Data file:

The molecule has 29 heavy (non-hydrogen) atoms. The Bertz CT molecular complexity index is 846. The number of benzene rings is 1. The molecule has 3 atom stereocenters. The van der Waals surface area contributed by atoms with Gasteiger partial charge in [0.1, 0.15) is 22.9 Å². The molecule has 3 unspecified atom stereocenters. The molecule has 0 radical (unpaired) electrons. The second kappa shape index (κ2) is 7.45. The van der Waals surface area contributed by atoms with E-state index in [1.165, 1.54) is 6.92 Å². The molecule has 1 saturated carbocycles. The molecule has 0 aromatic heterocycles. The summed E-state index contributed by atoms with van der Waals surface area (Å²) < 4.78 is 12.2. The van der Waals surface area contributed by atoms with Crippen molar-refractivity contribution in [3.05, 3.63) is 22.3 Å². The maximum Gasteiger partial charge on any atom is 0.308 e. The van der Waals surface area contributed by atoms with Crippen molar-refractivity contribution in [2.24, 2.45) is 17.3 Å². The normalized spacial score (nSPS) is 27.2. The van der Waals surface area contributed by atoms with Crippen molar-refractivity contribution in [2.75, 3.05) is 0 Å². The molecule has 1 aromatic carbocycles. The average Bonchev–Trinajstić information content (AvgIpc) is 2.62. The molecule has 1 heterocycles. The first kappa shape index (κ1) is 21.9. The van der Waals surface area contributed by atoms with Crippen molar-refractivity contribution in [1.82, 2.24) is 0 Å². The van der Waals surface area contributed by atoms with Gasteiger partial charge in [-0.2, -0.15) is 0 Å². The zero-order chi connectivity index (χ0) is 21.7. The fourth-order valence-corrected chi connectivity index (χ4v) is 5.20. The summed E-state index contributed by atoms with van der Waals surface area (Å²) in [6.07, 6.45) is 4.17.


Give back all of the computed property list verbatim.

The molecule has 29 heavy (non-hydrogen) atoms. The Bertz CT molecular complexity index is 846. The number of benzene rings is 1. The molecule has 3 atom stereocenters. The van der Waals surface area contributed by atoms with Gasteiger partial charge in [0.1, 0.15) is 22.9 Å². The molecule has 3 unspecified atom stereocenters. The molecule has 0 radical (unpaired) electrons. The second kappa shape index (κ2) is 7.45. The van der Waals surface area contributed by atoms with E-state index in [1.165, 1.54) is 6.92 Å². The molecule has 1 saturated carbocycles. The molecule has 0 aromatic heterocycles. The summed E-state index contributed by atoms with van der Waals surface area (Å²) < 4.78 is 12.2. The van der Waals surface area contributed by atoms with Crippen molar-refractivity contribution in [3.05, 3.63) is 22.3 Å². The maximum Gasteiger partial charge on any atom is 0.308 e. The van der Waals surface area contributed by atoms with Crippen molar-refractivity contribution in [2.24, 2.45) is 17.3 Å². The normalized spacial score (nSPS) is 27.2. The van der Waals surface area contributed by atoms with Crippen molar-refractivity contribution in [2.75, 3.05) is 0 Å². The molecule has 1 aromatic carbocycles. The average Bonchev–Trinajstić information content (AvgIpc) is 2.62. The molecule has 1 heterocycles. The first kappa shape index (κ1) is 21.9. The van der Waals surface area contributed by atoms with Crippen molar-refractivity contribution in [1.82, 2.24) is 0 Å². The van der Waals surface area contributed by atoms with Gasteiger partial charge in [-0.2, -0.15) is 0 Å². The zero-order chi connectivity index (χ0) is 21.7. The fourth-order valence-corrected chi connectivity index (χ4v) is 5.20. The summed E-state index contributed by atoms with van der Waals surface area (Å²) in [6.07, 6.45) is 4.17.